25 crypto licenses up for grabs in Philippines' economic zone

25 crypto licenses up for grabs in Philippines’ economic zone

In April, Raul Lambino, chief of the Cagayan Economic Zone Authority (CEZA), announced that the Philippine government-owned economic zone its opening its doors to blockchain and cryptocurrency companies. At the time, Lambino said they will be building a financial services technology hub at the Cagayan Special Economic Zone, which will house at least 10 crypto startups. That number has since grown two-fold.

Last week, Lambino confirmed that CEZA is “crafting regulations that will protect those investing in cryptocurrency,” the Philippine News Agency. The investment promotion agency also plans to limit the issuance of its licenses to 25, although each license holder can have 20-30 sub-licenses for traders and brokers.

Each crypto operator will be required to invest at least $1 million over a two-year period, pay up to $100,000 in license fees, have a back office in the Philippines, and register with the Philippine Securities and Exchange Commission (SEC). In exchange, the companies will get tax breaks from the Philippine government.

The CEZA chief said they will check “the probity and integrity of companies” coming into the country, particularly those who plan to launch an initial coin offering (ICO).

“If they have ICO we will have to find if their ICO is asset-backed because this [is] what we are saying that there are many scammers. If they offer in the market their initial [digital] coin, they may be able to convince 50 unsuspecting investors and promise them the sun and the moon. This is the Ponzi scheme. We are not going to allow it,” Lambino said, noting that they plan on “blocking the Internet Protocol or IP addresses of the exchanges” to protect local investors against possible fraud.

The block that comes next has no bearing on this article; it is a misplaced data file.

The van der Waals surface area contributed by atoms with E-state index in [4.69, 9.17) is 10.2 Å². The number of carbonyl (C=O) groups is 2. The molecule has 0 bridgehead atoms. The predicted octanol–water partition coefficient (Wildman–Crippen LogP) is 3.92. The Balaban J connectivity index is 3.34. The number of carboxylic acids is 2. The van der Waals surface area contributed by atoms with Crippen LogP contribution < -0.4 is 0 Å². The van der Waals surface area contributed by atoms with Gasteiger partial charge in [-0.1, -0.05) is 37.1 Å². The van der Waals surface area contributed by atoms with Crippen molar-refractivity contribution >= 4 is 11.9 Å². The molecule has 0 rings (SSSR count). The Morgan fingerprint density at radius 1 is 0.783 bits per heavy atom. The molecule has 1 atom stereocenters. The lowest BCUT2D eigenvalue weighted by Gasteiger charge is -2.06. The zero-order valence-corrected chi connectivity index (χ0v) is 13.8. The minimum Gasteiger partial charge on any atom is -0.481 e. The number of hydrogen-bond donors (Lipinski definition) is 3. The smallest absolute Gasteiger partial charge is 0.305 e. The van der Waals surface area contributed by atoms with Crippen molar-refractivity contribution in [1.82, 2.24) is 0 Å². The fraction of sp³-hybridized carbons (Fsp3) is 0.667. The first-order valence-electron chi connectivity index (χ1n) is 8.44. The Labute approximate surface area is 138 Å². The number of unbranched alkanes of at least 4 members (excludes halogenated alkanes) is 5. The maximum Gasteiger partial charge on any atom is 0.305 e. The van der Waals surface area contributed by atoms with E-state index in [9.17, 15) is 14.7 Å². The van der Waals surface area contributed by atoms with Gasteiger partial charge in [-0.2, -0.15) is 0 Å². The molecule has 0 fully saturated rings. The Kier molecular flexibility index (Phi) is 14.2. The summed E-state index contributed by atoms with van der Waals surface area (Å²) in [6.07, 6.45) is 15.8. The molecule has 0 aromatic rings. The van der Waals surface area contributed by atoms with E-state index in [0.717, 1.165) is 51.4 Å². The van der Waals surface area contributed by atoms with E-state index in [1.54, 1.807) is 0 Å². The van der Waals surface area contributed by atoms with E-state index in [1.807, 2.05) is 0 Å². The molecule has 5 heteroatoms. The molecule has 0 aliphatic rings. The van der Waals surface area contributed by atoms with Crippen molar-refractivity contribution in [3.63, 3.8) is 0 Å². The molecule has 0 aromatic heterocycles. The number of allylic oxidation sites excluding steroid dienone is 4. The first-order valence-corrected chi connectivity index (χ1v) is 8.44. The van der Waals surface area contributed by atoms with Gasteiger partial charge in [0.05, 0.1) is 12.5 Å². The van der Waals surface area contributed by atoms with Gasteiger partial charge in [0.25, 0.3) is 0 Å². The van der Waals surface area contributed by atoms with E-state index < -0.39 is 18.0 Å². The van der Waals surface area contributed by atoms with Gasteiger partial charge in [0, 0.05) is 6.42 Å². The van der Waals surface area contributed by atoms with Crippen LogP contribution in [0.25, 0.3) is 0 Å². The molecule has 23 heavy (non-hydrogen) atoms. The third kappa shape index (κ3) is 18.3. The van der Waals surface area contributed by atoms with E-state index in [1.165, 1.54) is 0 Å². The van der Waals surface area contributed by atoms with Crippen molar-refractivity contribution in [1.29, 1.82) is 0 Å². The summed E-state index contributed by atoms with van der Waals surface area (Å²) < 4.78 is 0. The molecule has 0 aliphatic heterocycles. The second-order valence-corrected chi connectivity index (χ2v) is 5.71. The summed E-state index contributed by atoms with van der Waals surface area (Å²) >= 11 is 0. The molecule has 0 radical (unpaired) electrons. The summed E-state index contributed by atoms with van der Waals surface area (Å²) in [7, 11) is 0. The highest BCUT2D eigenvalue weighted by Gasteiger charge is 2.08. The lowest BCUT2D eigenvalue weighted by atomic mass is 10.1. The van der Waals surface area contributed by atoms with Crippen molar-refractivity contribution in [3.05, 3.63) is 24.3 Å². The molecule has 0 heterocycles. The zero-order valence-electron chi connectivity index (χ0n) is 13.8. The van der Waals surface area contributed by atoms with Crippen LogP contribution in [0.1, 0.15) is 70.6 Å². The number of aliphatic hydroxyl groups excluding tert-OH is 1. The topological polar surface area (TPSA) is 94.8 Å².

Aside from ICO, the companies can also offer cryptocurrency mining exchange services, but crypto-fiat and fiat-crypto transactions must be done outside the country “to avoid infringing Philippine regulations.” Previously, Lambino said an initial group of operators, mostly Japanese, Hong Kong, Malaysian and Korean companies, have already signalled their interest in the CEZA licenses.

CEZA manages the special economic zone, which has always been noted for innovative business concepts like a freeport. Now, the agency is setting its sights on becoming a hub for fintech investments, one that protects its investors.

“We do not want the Philippines to be a haven for scammers even if these scams are happening abroad. That’s why through our probity and integrity check we can determine if their transactions are just designed to entice unsuspecting people to invest in Bitcoin or whatever crypto coin that is a fraud,” Lambino said.

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